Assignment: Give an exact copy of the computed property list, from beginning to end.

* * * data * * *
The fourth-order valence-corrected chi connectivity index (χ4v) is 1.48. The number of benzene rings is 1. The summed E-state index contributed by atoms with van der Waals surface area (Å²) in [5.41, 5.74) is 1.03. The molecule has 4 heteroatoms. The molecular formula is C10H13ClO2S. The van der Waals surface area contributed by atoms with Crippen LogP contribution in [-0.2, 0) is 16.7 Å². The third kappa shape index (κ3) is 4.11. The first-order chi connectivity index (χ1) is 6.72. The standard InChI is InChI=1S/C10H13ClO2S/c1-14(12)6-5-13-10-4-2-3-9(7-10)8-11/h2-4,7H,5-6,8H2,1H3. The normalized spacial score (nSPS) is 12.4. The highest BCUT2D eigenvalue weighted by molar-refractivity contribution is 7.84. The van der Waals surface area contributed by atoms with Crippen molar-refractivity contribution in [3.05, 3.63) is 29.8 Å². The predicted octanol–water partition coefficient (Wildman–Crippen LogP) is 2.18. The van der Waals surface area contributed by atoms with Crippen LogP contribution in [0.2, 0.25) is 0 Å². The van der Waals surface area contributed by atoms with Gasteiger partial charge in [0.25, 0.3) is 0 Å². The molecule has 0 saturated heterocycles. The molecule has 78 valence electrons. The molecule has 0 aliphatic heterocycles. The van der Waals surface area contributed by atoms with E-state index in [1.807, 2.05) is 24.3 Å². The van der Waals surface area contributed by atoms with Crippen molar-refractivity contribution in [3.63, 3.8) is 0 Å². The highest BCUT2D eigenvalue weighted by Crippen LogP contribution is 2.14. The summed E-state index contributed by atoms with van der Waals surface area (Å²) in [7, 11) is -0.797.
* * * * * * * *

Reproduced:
The fourth-order valence-corrected chi connectivity index (χ4v) is 1.48. The number of benzene rings is 1. The summed E-state index contributed by atoms with van der Waals surface area (Å²) in [5.41, 5.74) is 1.03. The molecule has 4 heteroatoms. The molecular formula is C10H13ClO2S. The van der Waals surface area contributed by atoms with Crippen LogP contribution in [-0.2, 0) is 16.7 Å². The third kappa shape index (κ3) is 4.11. The first-order chi connectivity index (χ1) is 6.72. The standard InChI is InChI=1S/C10H13ClO2S/c1-14(12)6-5-13-10-4-2-3-9(7-10)8-11/h2-4,7H,5-6,8H2,1H3. The normalized spacial score (nSPS) is 12.4. The highest BCUT2D eigenvalue weighted by molar-refractivity contribution is 7.84. The van der Waals surface area contributed by atoms with Crippen molar-refractivity contribution in [3.05, 3.63) is 29.8 Å². The predicted octanol–water partition coefficient (Wildman–Crippen LogP) is 2.18. The van der Waals surface area contributed by atoms with Crippen LogP contribution in [0.2, 0.25) is 0 Å². The van der Waals surface area contributed by atoms with Gasteiger partial charge in [0.25, 0.3) is 0 Å². The molecule has 0 saturated heterocycles. The molecule has 78 valence electrons. The molecule has 0 aliphatic heterocycles. The van der Waals surface area contributed by atoms with E-state index in [1.807, 2.05) is 24.3 Å². The van der Waals surface area contributed by atoms with Crippen molar-refractivity contribution in [3.63, 3.8) is 0 Å². The highest BCUT2D eigenvalue weighted by Crippen LogP contribution is 2.14. The summed E-state index contributed by atoms with van der Waals surface area (Å²) in [7, 11) is -0.797.